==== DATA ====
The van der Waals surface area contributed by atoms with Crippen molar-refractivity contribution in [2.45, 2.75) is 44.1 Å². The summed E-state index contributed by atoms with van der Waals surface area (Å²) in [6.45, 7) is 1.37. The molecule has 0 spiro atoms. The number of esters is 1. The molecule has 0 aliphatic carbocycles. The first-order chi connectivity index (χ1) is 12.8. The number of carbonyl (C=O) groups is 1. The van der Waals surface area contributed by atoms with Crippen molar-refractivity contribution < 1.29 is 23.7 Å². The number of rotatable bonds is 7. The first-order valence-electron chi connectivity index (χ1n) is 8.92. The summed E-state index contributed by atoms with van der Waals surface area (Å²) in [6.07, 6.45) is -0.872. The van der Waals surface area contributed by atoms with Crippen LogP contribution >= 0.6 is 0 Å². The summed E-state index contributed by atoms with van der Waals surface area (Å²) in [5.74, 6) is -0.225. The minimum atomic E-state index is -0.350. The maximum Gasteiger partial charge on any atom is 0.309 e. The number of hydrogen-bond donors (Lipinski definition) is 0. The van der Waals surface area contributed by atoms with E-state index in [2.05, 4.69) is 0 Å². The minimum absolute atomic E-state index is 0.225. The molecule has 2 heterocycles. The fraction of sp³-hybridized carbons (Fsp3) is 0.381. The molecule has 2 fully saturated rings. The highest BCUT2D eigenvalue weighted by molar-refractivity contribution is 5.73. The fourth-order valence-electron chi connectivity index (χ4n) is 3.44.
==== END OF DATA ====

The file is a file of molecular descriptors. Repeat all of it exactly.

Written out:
The van der Waals surface area contributed by atoms with Crippen molar-refractivity contribution in [2.45, 2.75) is 44.1 Å². The summed E-state index contributed by atoms with van der Waals surface area (Å²) in [6.45, 7) is 1.37. The molecule has 0 spiro atoms. The number of esters is 1. The molecule has 0 aliphatic carbocycles. The first-order chi connectivity index (χ1) is 12.8. The number of carbonyl (C=O) groups is 1. The van der Waals surface area contributed by atoms with Crippen molar-refractivity contribution < 1.29 is 23.7 Å². The number of rotatable bonds is 7. The first-order valence-electron chi connectivity index (χ1n) is 8.92. The summed E-state index contributed by atoms with van der Waals surface area (Å²) in [6.07, 6.45) is -0.872. The van der Waals surface area contributed by atoms with Crippen LogP contribution >= 0.6 is 0 Å². The summed E-state index contributed by atoms with van der Waals surface area (Å²) in [5.74, 6) is -0.225. The minimum atomic E-state index is -0.350. The maximum Gasteiger partial charge on any atom is 0.309 e. The number of hydrogen-bond donors (Lipinski definition) is 0. The van der Waals surface area contributed by atoms with E-state index in [2.05, 4.69) is 0 Å². The minimum absolute atomic E-state index is 0.225. The molecule has 2 heterocycles. The fraction of sp³-hybridized carbons (Fsp3) is 0.381. The molecule has 2 fully saturated rings. The highest BCUT2D eigenvalue weighted by molar-refractivity contribution is 5.73. The fourth-order valence-electron chi connectivity index (χ4n) is 3.44.